|PEREIRA, C - University Of Maringa|
|DEL PONTE, E - Universidade Federal De Vicosa|
|MOREIRA, G - Universidade Federal De Vicosa|
|FEKSA, H - Agrária Foundation For Agricultural Research|
|DE ALMEIDA, J - Agrária Foundation For Agricultural Research|
|TESSMANN, D - University Of Maringa|
Submitted to: Plant Pathology
Publication Type: Peer Reviewed Journal
Publication Acceptance Date: 9/11/2020
Publication Date: 10/8/2020
Citation: Pereira, C.B., Ward, T.J., Del Ponte, E.M., Moreira, G.M., Busman, M., McCormick, S.P., Feksa, H.R., De Almeida, J.L., Tessmann, D.J. 2020. Five-year survey uncovers extensive diversity and temporal fluctuations among fusarium head blight pathogens of wheat and barley in Brazil. Plant Pathology. 70(2):426-435. https://doi.org/10.1111/ppa.13289.
Interpretive Summary: Fusarium head blight (FHB) is a disease of cereals crops worldwide and a major food safety concern because FHB pathogens can contaminate grain with a variety of fungal toxins (mycotoxins). FHB is caused by a diverse set of fungal species that make different mycotoxins, making it difficult to determine which mycotoxins may be present in FHB-symptomatic grain. As part of an international cooperative project to improve food safety through enhanced mycotoxin monitoring, we determined the prevalence of FHB pathogens and toxin types associated with wheat and barley in Brazil. We identified substantially higher FHB pathogen and toxin diversity than was previously documented in Brazil. We also documented substantial shifts in pathogen and toxin prevalence in growing seasons that were less conducive to FHB epidemics, indicating that rare toxin types may be more prevalent in grain when environmental conditions are less favorable to the dominant FHB pathogen. These results provide new information on FHB pathogen and mycotoxin prevalence that can be used to develop regionally targeted disease and mycotoxin control programs that improve crop production and food safety.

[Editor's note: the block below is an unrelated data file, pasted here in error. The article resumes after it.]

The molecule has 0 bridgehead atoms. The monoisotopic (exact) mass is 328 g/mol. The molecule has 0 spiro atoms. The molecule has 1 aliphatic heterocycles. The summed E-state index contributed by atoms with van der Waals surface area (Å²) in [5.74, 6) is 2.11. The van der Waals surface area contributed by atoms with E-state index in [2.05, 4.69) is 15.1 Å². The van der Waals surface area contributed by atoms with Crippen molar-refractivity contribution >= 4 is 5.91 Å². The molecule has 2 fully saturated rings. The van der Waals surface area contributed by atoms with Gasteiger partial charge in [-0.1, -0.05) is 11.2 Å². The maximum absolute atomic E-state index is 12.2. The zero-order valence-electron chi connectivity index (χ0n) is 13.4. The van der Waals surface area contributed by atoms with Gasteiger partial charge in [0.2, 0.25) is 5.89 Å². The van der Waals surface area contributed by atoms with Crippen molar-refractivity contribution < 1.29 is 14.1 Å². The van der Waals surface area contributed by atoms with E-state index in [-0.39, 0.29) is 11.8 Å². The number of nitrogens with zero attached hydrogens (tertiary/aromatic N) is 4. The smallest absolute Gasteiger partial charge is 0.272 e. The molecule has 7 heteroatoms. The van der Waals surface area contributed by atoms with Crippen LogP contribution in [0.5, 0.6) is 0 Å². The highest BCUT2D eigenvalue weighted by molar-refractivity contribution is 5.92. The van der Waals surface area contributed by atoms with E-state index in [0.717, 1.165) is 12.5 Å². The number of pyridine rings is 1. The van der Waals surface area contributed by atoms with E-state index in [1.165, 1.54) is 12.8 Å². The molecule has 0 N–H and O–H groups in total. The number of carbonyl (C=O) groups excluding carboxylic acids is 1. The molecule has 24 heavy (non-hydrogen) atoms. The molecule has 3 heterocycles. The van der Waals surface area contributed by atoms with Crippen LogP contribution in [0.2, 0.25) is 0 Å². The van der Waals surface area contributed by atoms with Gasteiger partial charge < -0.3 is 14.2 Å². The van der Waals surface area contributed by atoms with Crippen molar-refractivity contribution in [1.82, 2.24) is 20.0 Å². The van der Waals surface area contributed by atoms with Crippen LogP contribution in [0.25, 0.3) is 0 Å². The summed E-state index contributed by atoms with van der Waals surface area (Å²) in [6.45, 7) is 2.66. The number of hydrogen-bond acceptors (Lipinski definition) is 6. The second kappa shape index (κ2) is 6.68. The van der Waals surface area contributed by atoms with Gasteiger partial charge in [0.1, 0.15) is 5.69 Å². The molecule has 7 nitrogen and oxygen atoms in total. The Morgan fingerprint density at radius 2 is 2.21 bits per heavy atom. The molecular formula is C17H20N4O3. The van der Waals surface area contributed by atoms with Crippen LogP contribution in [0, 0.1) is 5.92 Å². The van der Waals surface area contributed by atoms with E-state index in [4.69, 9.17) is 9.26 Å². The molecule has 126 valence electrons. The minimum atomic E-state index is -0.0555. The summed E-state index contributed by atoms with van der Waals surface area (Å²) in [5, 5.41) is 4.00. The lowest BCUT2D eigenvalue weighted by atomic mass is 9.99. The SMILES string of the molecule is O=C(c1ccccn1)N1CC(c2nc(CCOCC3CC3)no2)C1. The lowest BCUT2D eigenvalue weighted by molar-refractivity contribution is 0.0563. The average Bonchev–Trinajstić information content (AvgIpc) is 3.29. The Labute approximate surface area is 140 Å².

Technical Abstract: We conducted a five-year survey (2011–2015) of barley and wheat fields in Paraná state, Brazil, analyzing 754 Fusarium isolates from Fusarium head blight (FHB)-symptomatic spikes. Multilocus genotyping and TEF-1a gene sequence analyses confirmed the dominance of the F. graminearum species complex (75.7%), but F. poae (11.5%) as well as F. avenaceum and related members of the F. tricinctum species complex (FTSC, 8.1%) appeared as substantial contributors to FHB. Within the FGSC, F. graminearum of the 15-ADON genotype was dominant (63%), followed by F. meridionale of the NIV genotype (23.1%), F. cortaderiae of the NIV (7%) or 3-ADON (2.6%) genotypes, and F. austroamericanum (3.8%) of the 3-ADON genotype. Substantial variation in pathogen composition was observed across years, with F. poae and F. meridionale frequencies significantly elevated in some years. Most F. poae strains produced DAS, diANIV and butenolide, but not Neosolaniol, T-2 or HT-2. All FTSC species produced moniliformin. Enniatin production was widespread among FTSC species, with the single F. acuminatum strain found to be the strongest producer of enniatins. Our findings confirm FGSC as a major contributor to FHB and expand considerably our knowledge of the presence, frequency and conditions under which other pathogens may emerge altering the spectrum of toxins that may accumulate in grain.